The treatment of idiopathic membranous nephropathy (IMN) has been a matter of discussion for many years. Given the variable clinical course and potential toxicity of current regimens, the main issue nephrologists face at the moment are who to treat and with what regimen. Conservative management is justified for patients with subnephrotic proteinuria, inasmuch as spontaneous remission occurs more frequently in these patients, and their long-term prognosis is usually excellent.
By contrast, patients with nephrotic syndrome (NS) may show a progression to ESRD and are more frequently affected by any of several extrarenal complications. Thus, initiation of specific therapy is indicated for patients with declining renal function or full-blown NS (1). The guidelines of Kidney Disease: Improving Global Outcome (KDIGO) recommend a 6-month course of alternating monthly cycles of oral and intravenous corticosteroids, and oral alkylating agents. The continuous use of alkylating agents may also be effective but is associated with a greater risk of severe adverse events. Cyclosporine or tacrolimus have been suggested as alternative options in nonresponders or in patients who do not tolerate treatment with steroids and cytotoxic drugs (2).
In the past few years, the discovery that most patients with IMN have circulating antibodies directed against the M-type phospholipase A2 receptor provided important insights into the mechanistic interpretation of IMN (3). Further studies confirmed that this receptor represents the main antigen involved, although other podocyte antigens may also play a role in the pathogenesis of this disease.
In the same period of time, new drugs have been used for IMN, three of which show a potential beneficial effect: mycophenolate mofetil (MMF), adrenocorticotropic hormone (ACTH), and rituximab.
Ponticelli C, Glassock RJ. Glomerular diseases: membranous nephropathy—a modern view. Clin J Am Soc Nephrol 2014; 9:609–616.
Radhakrishnan J, Cattran DC. The KDIGO clinical practice guideline on glomerulonephritis: reading (guide)lines—application to the individual patient. Kidney Int 2012; 82(2):840–856.
Beck LH Jr, et al.. M-type phospholipase A2 receptor as target antigen in idiopathic membranous nephropathy. N Engl J Med 2009; 361:11–21.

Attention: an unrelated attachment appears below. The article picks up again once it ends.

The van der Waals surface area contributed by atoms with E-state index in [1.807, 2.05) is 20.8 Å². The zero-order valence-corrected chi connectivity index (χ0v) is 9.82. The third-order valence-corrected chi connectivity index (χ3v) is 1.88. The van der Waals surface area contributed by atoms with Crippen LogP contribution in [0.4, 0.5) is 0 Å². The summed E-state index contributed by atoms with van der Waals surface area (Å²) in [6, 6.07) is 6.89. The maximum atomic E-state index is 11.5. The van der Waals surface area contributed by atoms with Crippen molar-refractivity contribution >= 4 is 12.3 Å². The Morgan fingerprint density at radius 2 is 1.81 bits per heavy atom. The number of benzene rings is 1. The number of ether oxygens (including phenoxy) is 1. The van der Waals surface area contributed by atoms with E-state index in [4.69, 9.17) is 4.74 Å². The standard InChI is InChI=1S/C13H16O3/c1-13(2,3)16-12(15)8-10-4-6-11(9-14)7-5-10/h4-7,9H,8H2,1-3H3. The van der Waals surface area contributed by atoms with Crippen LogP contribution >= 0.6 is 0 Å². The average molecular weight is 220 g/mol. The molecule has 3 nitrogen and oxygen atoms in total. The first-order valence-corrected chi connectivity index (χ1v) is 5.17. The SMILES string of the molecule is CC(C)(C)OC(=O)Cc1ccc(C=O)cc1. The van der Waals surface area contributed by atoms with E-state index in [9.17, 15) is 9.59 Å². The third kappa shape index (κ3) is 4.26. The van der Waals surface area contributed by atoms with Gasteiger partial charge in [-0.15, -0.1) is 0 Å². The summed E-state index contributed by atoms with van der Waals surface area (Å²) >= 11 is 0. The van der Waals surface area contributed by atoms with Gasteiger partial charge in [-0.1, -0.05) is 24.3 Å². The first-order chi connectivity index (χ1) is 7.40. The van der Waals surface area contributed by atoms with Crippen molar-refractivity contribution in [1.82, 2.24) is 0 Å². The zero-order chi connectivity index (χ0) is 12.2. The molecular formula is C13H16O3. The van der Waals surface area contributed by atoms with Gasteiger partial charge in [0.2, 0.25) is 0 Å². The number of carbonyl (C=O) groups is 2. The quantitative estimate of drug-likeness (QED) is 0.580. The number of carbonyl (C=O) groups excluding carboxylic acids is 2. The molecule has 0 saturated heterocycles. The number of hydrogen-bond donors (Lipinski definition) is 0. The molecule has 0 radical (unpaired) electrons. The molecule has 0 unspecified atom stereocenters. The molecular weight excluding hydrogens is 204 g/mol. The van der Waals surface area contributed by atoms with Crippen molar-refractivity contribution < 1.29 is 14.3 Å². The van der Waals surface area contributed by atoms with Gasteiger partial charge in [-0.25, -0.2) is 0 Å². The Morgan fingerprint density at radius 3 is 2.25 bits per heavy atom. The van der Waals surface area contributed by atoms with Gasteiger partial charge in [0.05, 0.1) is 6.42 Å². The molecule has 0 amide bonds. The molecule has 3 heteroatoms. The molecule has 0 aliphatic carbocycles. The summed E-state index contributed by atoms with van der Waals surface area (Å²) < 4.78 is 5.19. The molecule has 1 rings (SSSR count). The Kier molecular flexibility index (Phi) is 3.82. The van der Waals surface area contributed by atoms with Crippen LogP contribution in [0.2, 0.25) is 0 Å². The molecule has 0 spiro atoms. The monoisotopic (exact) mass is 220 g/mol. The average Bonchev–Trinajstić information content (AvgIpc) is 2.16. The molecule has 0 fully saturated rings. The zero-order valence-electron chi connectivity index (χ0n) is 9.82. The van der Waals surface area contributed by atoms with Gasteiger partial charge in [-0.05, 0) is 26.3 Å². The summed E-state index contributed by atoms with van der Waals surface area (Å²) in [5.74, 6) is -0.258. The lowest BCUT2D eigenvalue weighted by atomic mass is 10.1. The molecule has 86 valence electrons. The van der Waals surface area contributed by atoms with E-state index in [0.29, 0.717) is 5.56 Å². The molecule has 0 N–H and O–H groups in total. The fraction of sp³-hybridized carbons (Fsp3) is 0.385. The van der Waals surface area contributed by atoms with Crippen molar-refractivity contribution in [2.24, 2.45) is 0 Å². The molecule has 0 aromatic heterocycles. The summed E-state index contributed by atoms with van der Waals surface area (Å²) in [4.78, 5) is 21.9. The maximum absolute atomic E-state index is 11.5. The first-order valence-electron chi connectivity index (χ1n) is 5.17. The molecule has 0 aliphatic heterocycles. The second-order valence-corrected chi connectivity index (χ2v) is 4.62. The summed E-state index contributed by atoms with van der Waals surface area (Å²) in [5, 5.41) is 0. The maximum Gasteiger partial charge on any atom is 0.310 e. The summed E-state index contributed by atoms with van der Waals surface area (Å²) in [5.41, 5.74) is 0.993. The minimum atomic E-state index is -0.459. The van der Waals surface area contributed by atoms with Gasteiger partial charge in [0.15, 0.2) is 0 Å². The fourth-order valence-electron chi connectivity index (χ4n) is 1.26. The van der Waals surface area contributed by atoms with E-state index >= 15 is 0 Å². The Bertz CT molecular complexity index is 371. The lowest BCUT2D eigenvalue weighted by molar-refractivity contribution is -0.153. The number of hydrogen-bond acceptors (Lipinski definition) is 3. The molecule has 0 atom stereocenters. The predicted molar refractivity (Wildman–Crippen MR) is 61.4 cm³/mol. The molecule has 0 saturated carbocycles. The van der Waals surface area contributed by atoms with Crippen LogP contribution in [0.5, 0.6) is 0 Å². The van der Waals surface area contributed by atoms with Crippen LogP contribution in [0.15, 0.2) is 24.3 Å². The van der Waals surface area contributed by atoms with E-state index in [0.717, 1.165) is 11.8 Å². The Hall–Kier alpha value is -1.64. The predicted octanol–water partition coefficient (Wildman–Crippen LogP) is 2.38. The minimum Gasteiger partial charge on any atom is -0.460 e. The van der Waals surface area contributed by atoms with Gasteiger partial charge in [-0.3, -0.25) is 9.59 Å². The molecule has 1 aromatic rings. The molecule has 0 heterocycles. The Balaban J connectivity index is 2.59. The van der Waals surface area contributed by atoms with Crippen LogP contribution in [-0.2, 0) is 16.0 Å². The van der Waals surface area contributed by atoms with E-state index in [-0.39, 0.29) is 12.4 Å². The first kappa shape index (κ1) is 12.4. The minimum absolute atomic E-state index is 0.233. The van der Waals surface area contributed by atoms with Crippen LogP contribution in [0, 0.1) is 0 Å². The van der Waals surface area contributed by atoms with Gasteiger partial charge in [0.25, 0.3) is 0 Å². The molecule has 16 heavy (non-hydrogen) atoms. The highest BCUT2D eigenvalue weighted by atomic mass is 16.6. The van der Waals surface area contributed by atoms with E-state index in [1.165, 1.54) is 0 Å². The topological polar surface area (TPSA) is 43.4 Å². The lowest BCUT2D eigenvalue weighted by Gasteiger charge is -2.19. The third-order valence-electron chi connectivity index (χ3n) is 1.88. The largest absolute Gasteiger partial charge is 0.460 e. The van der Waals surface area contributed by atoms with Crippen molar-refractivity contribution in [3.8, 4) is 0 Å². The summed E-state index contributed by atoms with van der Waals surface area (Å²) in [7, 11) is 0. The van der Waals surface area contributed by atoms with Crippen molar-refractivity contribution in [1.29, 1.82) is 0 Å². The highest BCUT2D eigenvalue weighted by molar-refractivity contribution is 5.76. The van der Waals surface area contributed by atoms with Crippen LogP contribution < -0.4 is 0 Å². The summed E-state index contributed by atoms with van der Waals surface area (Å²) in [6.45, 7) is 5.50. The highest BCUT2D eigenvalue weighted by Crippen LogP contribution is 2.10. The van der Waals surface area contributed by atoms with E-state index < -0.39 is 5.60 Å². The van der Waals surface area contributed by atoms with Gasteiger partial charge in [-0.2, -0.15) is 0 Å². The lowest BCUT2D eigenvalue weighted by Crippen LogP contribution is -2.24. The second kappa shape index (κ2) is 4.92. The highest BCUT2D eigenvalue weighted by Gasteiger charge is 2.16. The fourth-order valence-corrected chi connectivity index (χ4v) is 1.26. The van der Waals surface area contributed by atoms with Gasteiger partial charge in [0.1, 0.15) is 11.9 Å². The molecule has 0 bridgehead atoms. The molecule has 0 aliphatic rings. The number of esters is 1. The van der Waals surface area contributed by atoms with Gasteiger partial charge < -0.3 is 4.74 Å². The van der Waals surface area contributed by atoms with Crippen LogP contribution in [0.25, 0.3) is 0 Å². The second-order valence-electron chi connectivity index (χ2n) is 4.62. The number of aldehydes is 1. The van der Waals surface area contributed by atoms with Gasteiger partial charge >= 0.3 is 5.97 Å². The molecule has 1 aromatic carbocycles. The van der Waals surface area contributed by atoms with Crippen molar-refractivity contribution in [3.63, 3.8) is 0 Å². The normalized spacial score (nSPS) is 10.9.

Dussol B, et al.. Mycophenolate mofetil monotherapy in membranous nephropathy: a 1-year randomized controlled trial. Am J Kidney Dis 2008; 52:699–705.
Branten AJ, et al.. Mycophenolate mofetil in idiopathic membranous nephropathy: a clinical trial with comparison to a historic control group treated with cyclophosphamide. Am J Kidney Dis 2007; 50:248–256.
Chan TM, et al.. Prospective controlled study on mycophenolate mofetil and prednisolone in the treatment of membranous nephropathy with nephrotic syndrome. Nephrology (Carlton) 2007; 12:576–581.
Senthil Nayagam L, et al.. Mycophenolate mofetil or standard therapy for membranous nephropathy and focal segmental glomerulosclerosis: a pilot study. Nephrol Dial Transplant 2008; 23:1926–1930.
Berg AL, et al.. Beneficial effects of ACTH on the serum lipoprotein profile and glomerular function in patients with membranous nephropathy. Kidney Int 1999; 56:1534–1543.
Ponticelli C, et al.. A randomized pilot trial comparing methylprednisolone plus a cytotoxic agent versus synthetic adrenocorticotropic hormone in idiopathic membranous nephropathy. Am J Kidney Dis 2006; 47:233–240.
Bomback AS, et al.. Treatment of nephrotic syndrome with adrenocorticotropic hormone (ACTH) gel. Drug Des Devel Ther 2011; 5:147–153.
Lindskog Jonsson A, et al.. Effects of melanocortin 1 receptor agonists in experimental nephropathies. PLoS One 2014; 9:e87816.
Fervenza FC, et al.. Rituximab therapy in idiopathic membranous nephropathy: a 2-year study. Clin J Am Soc Nephrol 2010; 5:2188–2198.